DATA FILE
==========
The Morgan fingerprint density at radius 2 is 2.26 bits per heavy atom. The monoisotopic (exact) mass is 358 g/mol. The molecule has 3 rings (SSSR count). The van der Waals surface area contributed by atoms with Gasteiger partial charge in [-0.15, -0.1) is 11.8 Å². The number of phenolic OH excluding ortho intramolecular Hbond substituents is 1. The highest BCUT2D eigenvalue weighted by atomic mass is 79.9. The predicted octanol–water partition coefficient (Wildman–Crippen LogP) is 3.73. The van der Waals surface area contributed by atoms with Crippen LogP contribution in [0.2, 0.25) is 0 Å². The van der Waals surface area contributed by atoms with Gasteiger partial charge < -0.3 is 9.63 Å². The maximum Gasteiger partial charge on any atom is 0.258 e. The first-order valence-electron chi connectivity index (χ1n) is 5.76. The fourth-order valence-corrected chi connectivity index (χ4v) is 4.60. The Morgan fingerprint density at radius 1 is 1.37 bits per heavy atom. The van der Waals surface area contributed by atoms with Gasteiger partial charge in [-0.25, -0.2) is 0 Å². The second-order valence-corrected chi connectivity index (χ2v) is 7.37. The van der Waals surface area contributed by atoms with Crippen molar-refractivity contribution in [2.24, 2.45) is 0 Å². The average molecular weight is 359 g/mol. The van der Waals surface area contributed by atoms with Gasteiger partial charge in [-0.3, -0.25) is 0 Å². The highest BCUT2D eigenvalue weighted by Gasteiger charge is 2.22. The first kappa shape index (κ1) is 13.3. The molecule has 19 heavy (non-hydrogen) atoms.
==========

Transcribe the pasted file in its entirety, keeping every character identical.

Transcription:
The Morgan fingerprint density at radius 2 is 2.26 bits per heavy atom. The monoisotopic (exact) mass is 358 g/mol. The molecule has 3 rings (SSSR count). The van der Waals surface area contributed by atoms with Gasteiger partial charge in [-0.15, -0.1) is 11.8 Å². The number of phenolic OH excluding ortho intramolecular Hbond substituents is 1. The highest BCUT2D eigenvalue weighted by atomic mass is 79.9. The predicted octanol–water partition coefficient (Wildman–Crippen LogP) is 3.73. The van der Waals surface area contributed by atoms with Crippen LogP contribution in [0.2, 0.25) is 0 Å². The van der Waals surface area contributed by atoms with Gasteiger partial charge < -0.3 is 9.63 Å². The maximum Gasteiger partial charge on any atom is 0.258 e. The first-order valence-electron chi connectivity index (χ1n) is 5.76. The fourth-order valence-corrected chi connectivity index (χ4v) is 4.60. The Morgan fingerprint density at radius 1 is 1.37 bits per heavy atom. The van der Waals surface area contributed by atoms with Gasteiger partial charge in [-0.25, -0.2) is 0 Å². The second-order valence-corrected chi connectivity index (χ2v) is 7.37. The van der Waals surface area contributed by atoms with Crippen molar-refractivity contribution in [2.24, 2.45) is 0 Å². The average molecular weight is 359 g/mol. The van der Waals surface area contributed by atoms with Gasteiger partial charge in [-0.3, -0.25) is 0 Å². The highest BCUT2D eigenvalue weighted by Gasteiger charge is 2.22. The first kappa shape index (κ1) is 13.3. The molecule has 19 heavy (non-hydrogen) atoms.